North of the 45th is an annual juried exhibition of artists living in the geographical area north of the 45th parallel in Michigan, Wisconsin and Minnesota. This line is known as the halfway point between the equator and the north pole, and crossing this line from the south is often associated with being “up north.” The exhibition and this catalogue showcase the breadth and depth of artists living in this upper Midwest region from both rural and urban areas. Each year, under the guidance of a juror, the exhibitions have been completely different but equally fascinating to present.
Though the upper Midwest region north of the 45th parallel hasn’t suffered the amount of Covid-19 related illness and casualty as some of its southern neighbors (according to New York Times data), it did struggle thru some of the same shut down circumstances; furloughed, laid-off and shuttered like many of the less populated regions of the country. Museums temporarily pulled the blinds, galleries closed and may never re-open, artist-run spaces followed suit and many decided an online presence of some sort was a useful, if temporary, response.
Is the experience of looking at objects online satisfactory or fulfilling? Not for this reporter. The value of looking at and feeling objects, with their idiosyncratic materials, spaces, illusions, surfaces and scales… is lost in digital translation. Oy Vey. What a drag to be excited for an upcoming exhibition, an opportunity to show-off to friends, rub elbows with peers and test chops on a public stage in real time, only to have a shut-down the size of half of North America strip that away. Reality of the pandemic hits hard, everywhere.
With that framework imposed, artists still have options: The art store sells paint online, the collection of intriguing materials in the garage hasn’t collected too much dust, the construction site down the road is churning out fresh scrap material, a box of screws still costs three bucks and who said you can’t paint or draw on reclaimed cardboard? Difficult circumstances bring out the best in artists, don’t they?
This might even be a boon for artists, if not their bank accounts. What’s better than solitude, isolation and time among some of the most beautiful landscape in the United States, in the height of summer? For some, fresh air and space, shorts and SPF 30, without a mask, given the circumstances, is ideal. For those schooled in post-modern theory, the artist as individual genius, isolated in the woods, working in a shack of a studio, offensively dogmatic in attitude, is a no-no, if not downright irresponsible.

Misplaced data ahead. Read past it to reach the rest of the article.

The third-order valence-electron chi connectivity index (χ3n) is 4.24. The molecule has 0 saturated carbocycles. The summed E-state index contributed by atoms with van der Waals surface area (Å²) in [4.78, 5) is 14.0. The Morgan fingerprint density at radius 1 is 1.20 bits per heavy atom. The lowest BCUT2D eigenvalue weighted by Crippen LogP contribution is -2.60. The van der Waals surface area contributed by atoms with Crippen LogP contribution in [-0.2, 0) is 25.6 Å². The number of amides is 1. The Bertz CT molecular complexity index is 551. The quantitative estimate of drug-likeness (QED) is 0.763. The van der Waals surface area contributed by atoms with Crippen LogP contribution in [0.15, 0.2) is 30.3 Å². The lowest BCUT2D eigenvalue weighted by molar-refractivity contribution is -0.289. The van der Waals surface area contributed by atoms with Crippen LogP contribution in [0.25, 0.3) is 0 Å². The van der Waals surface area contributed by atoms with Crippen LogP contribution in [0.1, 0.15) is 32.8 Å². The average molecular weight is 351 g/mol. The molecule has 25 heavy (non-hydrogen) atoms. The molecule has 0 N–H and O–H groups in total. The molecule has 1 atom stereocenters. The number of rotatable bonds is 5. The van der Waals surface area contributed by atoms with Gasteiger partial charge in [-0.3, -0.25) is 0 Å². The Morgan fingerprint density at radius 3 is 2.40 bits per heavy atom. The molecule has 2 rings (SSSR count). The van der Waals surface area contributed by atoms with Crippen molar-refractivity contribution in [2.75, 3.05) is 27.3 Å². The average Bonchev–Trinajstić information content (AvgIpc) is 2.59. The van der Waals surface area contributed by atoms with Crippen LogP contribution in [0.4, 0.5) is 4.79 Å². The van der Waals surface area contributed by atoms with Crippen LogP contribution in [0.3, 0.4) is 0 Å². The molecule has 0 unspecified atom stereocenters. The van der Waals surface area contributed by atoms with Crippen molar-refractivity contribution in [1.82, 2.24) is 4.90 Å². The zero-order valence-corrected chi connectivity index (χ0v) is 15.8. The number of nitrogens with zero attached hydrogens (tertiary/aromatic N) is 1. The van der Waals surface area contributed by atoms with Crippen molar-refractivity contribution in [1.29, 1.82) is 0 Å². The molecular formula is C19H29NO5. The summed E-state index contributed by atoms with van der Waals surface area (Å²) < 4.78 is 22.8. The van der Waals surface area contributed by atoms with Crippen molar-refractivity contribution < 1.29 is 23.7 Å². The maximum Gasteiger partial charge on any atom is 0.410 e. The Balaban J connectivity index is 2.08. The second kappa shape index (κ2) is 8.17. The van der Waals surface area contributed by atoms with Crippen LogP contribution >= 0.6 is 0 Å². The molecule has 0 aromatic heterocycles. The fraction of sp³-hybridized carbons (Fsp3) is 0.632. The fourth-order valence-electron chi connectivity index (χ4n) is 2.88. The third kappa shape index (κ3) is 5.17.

Sounds pretty good today, when politics, gussied up as art, are being played out on screens at all hours, while the insular artist, who doesn’t participate in the spectacle, who can’t get their head around why they should, is instantly last year’s model. Did Justin Vernon write For Emma, Forever Ago in front of a 24/7 digital audience? No. He wrote it in a cabin, in the northern Wisconsin woods, alone, above the 45th.
I am not a fan of the populist New York art critic Jerry Saltz. But he said something recently that I appreciated hearing. He said “get to work you big babies,” speaking on a podcast to his many minions; artists who hang on his every word. This is something I have been wanting to say to so many artists lately, especially those who seemed to hit a wall once the professional art world and its economic pipeline have become depleted.
However, this is not the case with those of you who applied to the North of the 45th exhibition. It was a gratifying experience to look at so many examples of art work driven by a commitment to invention instead of professionalization. To see a dedication to one’s imagination through form and material exploration. To witness the affection and adherence toward landscape genre. And to discern a sophisticated obligation to advancing abstraction and its cerebral interpretations. This is the drive behind the art works submitted to this annual exhibition celebrating creativity in the visual arts. And it was my honor to have had the opportunity to experience this rich and rigorous engagement with artmaking.
Needless to say, selecting work from this teeming pool of submissions was difficult. It is always worth reminding artists that adjudicating is never objective and it will inevitably reflect the juror’s taste. That said, I would like to congratulate those artists whose work we selected. We combed over the submissions again and again. We had endless conversations about your work and how it could come together in an exhibition that represented the region’s vast cultural imagination. It is profoundly evident that Saltz’s words do not apply to the artists of above the 45th.